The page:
This point is the one most relevant to this thread. Since Funimation has rights to all the licenses in this thread, this means CR has to go through Funimation in order to stream these shows. This has its positive and negative aspects. On the plus side CR can probably get these shows quite a bit cheaper than normal, as Funimation is basically deferring some of the cost of their own license to CR. On the negative side, Funimation isn't the actual owner of the shows themselves and thus can only sub-license where they themselves have the rights, meaning that if CR wants to license for other regions they have to go through different channels entirely.

3) This one is related to both previous points. It may or may not be obvious, but the rights holders have to be willing to license or sub-license in the first place.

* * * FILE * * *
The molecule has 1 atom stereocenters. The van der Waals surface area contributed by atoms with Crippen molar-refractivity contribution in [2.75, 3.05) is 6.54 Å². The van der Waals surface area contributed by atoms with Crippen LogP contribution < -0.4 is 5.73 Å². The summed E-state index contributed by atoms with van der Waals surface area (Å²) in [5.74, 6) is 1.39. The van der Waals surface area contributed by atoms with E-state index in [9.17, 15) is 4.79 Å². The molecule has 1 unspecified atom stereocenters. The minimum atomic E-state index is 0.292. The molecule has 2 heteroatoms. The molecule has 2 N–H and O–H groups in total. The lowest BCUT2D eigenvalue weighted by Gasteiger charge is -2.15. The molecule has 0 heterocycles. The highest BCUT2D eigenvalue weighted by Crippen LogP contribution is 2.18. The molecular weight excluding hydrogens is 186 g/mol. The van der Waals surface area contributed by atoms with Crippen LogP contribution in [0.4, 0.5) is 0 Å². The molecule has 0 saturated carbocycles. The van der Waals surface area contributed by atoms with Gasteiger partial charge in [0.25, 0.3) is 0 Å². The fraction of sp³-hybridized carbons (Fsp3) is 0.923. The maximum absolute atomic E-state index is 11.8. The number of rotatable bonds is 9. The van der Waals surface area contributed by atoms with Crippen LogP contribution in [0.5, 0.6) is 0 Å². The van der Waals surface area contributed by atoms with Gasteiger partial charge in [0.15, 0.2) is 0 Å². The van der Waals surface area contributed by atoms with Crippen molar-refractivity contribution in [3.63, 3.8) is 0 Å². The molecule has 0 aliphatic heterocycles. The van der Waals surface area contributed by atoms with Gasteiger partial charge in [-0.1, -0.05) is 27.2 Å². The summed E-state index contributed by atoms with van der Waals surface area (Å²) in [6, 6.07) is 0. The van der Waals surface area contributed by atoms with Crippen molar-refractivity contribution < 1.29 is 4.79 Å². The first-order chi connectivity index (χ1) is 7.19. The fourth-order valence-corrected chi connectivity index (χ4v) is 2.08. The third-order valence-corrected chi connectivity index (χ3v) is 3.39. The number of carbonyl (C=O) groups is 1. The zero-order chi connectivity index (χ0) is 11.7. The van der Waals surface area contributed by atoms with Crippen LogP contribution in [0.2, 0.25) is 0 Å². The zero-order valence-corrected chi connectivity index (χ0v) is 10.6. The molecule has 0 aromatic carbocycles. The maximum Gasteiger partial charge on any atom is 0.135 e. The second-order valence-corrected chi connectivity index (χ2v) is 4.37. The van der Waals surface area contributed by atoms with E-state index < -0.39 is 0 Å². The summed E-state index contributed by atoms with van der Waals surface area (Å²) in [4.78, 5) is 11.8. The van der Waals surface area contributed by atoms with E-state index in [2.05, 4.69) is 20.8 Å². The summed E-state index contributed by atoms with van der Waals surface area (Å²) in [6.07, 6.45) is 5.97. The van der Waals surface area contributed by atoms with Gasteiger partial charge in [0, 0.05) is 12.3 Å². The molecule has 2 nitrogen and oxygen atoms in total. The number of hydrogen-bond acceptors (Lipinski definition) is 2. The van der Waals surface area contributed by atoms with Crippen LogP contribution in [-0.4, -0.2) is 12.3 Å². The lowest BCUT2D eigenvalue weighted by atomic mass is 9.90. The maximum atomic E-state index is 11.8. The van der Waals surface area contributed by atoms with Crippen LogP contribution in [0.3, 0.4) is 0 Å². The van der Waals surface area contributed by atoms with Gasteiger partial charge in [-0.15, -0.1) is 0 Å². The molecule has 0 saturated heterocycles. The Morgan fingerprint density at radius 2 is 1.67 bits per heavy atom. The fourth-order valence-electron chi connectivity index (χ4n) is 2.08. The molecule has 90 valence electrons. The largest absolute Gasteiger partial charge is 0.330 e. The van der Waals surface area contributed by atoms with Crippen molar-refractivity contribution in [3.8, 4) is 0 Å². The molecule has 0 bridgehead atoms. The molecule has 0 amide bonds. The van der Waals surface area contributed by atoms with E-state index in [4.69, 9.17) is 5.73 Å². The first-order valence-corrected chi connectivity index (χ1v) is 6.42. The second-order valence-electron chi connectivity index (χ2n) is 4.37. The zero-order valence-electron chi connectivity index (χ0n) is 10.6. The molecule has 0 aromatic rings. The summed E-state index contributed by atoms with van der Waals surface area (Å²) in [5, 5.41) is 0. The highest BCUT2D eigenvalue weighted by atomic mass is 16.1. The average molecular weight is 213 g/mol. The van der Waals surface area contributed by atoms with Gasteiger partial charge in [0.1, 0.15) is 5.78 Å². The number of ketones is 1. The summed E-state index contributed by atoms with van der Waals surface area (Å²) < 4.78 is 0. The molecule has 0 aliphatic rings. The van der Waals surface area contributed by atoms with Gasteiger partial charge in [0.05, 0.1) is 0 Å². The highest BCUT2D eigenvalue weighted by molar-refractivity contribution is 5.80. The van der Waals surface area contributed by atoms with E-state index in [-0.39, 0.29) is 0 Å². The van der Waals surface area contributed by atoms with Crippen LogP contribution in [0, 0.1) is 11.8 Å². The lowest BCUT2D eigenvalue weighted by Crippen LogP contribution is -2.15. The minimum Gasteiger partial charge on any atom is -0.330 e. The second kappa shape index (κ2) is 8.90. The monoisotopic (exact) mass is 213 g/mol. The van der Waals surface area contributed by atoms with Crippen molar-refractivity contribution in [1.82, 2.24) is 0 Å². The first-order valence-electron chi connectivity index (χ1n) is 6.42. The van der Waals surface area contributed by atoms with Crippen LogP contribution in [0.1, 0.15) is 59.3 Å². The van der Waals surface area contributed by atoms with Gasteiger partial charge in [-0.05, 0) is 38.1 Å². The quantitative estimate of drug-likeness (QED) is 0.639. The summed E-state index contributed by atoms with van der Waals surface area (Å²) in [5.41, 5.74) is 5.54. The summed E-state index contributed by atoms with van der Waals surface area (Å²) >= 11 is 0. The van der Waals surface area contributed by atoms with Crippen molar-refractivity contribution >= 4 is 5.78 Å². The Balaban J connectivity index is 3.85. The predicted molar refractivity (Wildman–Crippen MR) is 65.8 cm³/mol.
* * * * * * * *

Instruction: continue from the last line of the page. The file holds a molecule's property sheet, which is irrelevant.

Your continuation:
It's no small secret that Japan likes to treat anime as a domestic product for the Japanese people and often could care less about marketing it to other regions. The US region has a fairly sizable market in comparison to the rest of the world, however, and thus has more potential buying power with which to try to get their attention in the first place. As a contrast the smaller regions might not be worth it in the rights holders mind to negotiate the deal as a standalone even at a profit if the profit isn't big enough to make it worth the time to negotiate. I'm sure many smaller regions licenses are package deal bonuses from a US licensing.